# Optimization of a BEGe Detector Setup for Testing Quantum Foundations in the Underground LNGS Laboratory

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## Abstract

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## 1. Scientific Motivation

#### 1.1. Spin-Statistics Violation and Quantum Gravity Models

_{α}and K

_{β}PEP-violating transitions in an ultra-radio-pure Roman lead target surrounding a High-Purity Germanium detector (HPGe).

_{α}and K

_{β}PEP-violating transitions in the Ge crystal itself, thus exploiting a gain of about four orders of magnitude in the detection efficiency. Considered that the standard K

_{α}transitions in Ge are located around 9.9 keV and the corresponding PEP-violating transitions are shifted downwards in energy by about 0.3 keV, a lower energy threshold of about 6 keV is needed. Moreover, performing a scan of the (limits of the) spin-statistics violation probability over the periodic table is an important task in general [7], not only for testing predictions in the quantum gravity framework (where the probability explicitly depends on the energy of the atomic transition under test) but also for testing other types of PEP violations. A discussion of other PEP violation models and related experimental tests is given in ref. [8]. Important recent research in these directions has been performed (see, e.g., [9,10,11]), and new research is under development [12].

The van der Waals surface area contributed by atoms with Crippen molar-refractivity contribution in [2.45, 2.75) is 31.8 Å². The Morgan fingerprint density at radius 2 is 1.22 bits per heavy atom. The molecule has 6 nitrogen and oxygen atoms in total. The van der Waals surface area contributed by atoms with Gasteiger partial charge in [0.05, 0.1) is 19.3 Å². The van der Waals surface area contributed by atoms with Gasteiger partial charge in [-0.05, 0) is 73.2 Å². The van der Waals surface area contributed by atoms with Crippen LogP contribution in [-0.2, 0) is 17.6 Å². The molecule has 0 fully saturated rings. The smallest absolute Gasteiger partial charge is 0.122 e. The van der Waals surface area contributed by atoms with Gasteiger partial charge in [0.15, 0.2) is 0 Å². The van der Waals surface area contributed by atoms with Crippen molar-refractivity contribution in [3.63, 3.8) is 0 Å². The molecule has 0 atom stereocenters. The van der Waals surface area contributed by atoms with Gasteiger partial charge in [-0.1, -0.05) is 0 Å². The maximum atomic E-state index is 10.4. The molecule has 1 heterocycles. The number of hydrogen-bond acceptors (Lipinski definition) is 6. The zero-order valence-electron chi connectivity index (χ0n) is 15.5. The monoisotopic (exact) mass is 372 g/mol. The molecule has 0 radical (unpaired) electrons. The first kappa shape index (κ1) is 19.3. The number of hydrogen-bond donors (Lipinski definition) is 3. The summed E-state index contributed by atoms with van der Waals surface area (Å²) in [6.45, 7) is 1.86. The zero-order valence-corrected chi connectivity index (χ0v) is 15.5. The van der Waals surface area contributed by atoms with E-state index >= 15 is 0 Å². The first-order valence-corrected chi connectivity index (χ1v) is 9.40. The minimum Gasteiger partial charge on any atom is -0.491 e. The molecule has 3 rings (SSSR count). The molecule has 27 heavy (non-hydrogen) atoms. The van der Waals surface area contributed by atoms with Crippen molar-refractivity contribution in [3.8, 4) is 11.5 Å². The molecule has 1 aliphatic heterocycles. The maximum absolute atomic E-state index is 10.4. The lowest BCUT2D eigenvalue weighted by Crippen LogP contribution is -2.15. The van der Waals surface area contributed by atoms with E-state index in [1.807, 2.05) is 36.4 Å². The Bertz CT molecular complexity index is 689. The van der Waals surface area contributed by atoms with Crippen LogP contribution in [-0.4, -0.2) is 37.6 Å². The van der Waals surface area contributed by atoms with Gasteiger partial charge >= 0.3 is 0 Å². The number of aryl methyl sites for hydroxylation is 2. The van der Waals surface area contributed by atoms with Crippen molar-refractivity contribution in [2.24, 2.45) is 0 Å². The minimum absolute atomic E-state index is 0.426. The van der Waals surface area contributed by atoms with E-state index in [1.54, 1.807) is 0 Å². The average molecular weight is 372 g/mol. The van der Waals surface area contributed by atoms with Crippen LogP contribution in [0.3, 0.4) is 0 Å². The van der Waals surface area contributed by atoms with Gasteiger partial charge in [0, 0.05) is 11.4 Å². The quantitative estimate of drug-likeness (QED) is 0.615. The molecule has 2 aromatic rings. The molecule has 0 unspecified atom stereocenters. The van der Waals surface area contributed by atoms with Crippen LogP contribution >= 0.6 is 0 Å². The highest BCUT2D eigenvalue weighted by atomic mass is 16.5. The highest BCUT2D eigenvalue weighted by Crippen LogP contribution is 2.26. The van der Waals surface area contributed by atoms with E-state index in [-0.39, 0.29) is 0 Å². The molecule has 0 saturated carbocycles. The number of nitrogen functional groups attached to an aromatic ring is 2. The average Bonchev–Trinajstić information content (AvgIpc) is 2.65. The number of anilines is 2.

#### 1.2. Spontaneous Radiation from Wave Function Collapse Search in the Few-keV Regime

- The general spontaneous emission rate differs from the approximated one in the range (1–100) keV;
- In the same energy range, the spontaneous radiation energy spectra also depend on the atomic structure of the emitter;
- The CSL and the DP rates significantly differ (relative difference of more than 10%) in the range (1–10) keV.

## 2. The Experimental Setup

^{2}). A section of the detector is schematically represented in Figure 4, top left. The acquisition and elaboration of the signals generated by the BEGe detector are performed by means of a CAEN Flash-ADC (FADC), model DT 5743, with the following main features: resolution of 12 bits, maximum sampling rate of 3.2 GS/s, analog input impedance of 50 Ω, and a 2.55 Vpp dynamic range.

#### 2.1. Pulse Shape Discrimination Analysis

- first, a comparison of the fluctuations mean values at pulse beginning and end is performed (i.e., the mean value of the first and the last 100 points of the pulse). Moreover, the maximum pulse height is compared with the mean value at the end of the pulse.
- The second step consists of ${\chi}^{2}$ discrimination, with respect to linear behavior, at the end of the pulse.
- As a third step, pulse derivative selection is performed, which rejects multi-site events based on both the width and discrimination (using the error function template).

^{238}U and

^{232}Th and are

^{210}Pb at 46 keV,

^{212}Pb at 239 keV,

^{214}Pb at 295 keV, and 352 keV,

^{214}Bi at 609 keV. The calibration line is shown in Figure 2 left. The energy resolution was determined to be 2.2 keV (FWHM) at the

^{210}Pb peak.

_{α}transition in Ge requires a lower energy threshold of at least 6 keV (corresponding to about 3 mV), the Data Acquisition (DAQ) system was improved as described in Section 2.2.

#### 2.2. Upgrade of the the Data Acquisition System